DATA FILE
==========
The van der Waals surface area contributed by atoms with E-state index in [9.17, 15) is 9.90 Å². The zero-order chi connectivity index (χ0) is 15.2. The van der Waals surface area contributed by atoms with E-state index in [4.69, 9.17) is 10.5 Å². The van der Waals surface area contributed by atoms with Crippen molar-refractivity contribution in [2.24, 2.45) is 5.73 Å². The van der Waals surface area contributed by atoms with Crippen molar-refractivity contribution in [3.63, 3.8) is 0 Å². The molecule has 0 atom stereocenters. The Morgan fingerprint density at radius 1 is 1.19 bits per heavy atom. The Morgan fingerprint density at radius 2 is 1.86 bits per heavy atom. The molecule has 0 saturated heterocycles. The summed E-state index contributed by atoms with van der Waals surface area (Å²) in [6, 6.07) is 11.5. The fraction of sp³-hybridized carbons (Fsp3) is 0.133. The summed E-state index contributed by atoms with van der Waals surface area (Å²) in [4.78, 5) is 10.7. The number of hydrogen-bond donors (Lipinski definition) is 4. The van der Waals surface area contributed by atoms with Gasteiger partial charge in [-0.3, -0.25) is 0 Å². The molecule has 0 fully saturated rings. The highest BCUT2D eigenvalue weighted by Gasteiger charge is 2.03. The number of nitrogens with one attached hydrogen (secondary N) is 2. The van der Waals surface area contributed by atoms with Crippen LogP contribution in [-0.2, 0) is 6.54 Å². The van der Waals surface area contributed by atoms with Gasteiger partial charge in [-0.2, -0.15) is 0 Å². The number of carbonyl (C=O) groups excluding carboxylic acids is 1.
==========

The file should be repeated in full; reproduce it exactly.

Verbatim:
The van der Waals surface area contributed by atoms with E-state index in [9.17, 15) is 9.90 Å². The zero-order chi connectivity index (χ0) is 15.2. The van der Waals surface area contributed by atoms with E-state index in [4.69, 9.17) is 10.5 Å². The van der Waals surface area contributed by atoms with Crippen molar-refractivity contribution in [2.24, 2.45) is 5.73 Å². The van der Waals surface area contributed by atoms with Crippen molar-refractivity contribution in [3.63, 3.8) is 0 Å². The molecule has 0 atom stereocenters. The Morgan fingerprint density at radius 1 is 1.19 bits per heavy atom. The Morgan fingerprint density at radius 2 is 1.86 bits per heavy atom. The molecule has 0 saturated heterocycles. The summed E-state index contributed by atoms with van der Waals surface area (Å²) in [6, 6.07) is 11.5. The fraction of sp³-hybridized carbons (Fsp3) is 0.133. The summed E-state index contributed by atoms with van der Waals surface area (Å²) in [4.78, 5) is 10.7. The number of hydrogen-bond donors (Lipinski definition) is 4. The van der Waals surface area contributed by atoms with Gasteiger partial charge in [-0.3, -0.25) is 0 Å². The molecule has 0 fully saturated rings. The highest BCUT2D eigenvalue weighted by Gasteiger charge is 2.03. The number of nitrogens with one attached hydrogen (secondary N) is 2. The van der Waals surface area contributed by atoms with Crippen LogP contribution in [-0.2, 0) is 6.54 Å². The van der Waals surface area contributed by atoms with Gasteiger partial charge in [-0.2, -0.15) is 0 Å². The number of carbonyl (C=O) groups excluding carboxylic acids is 1.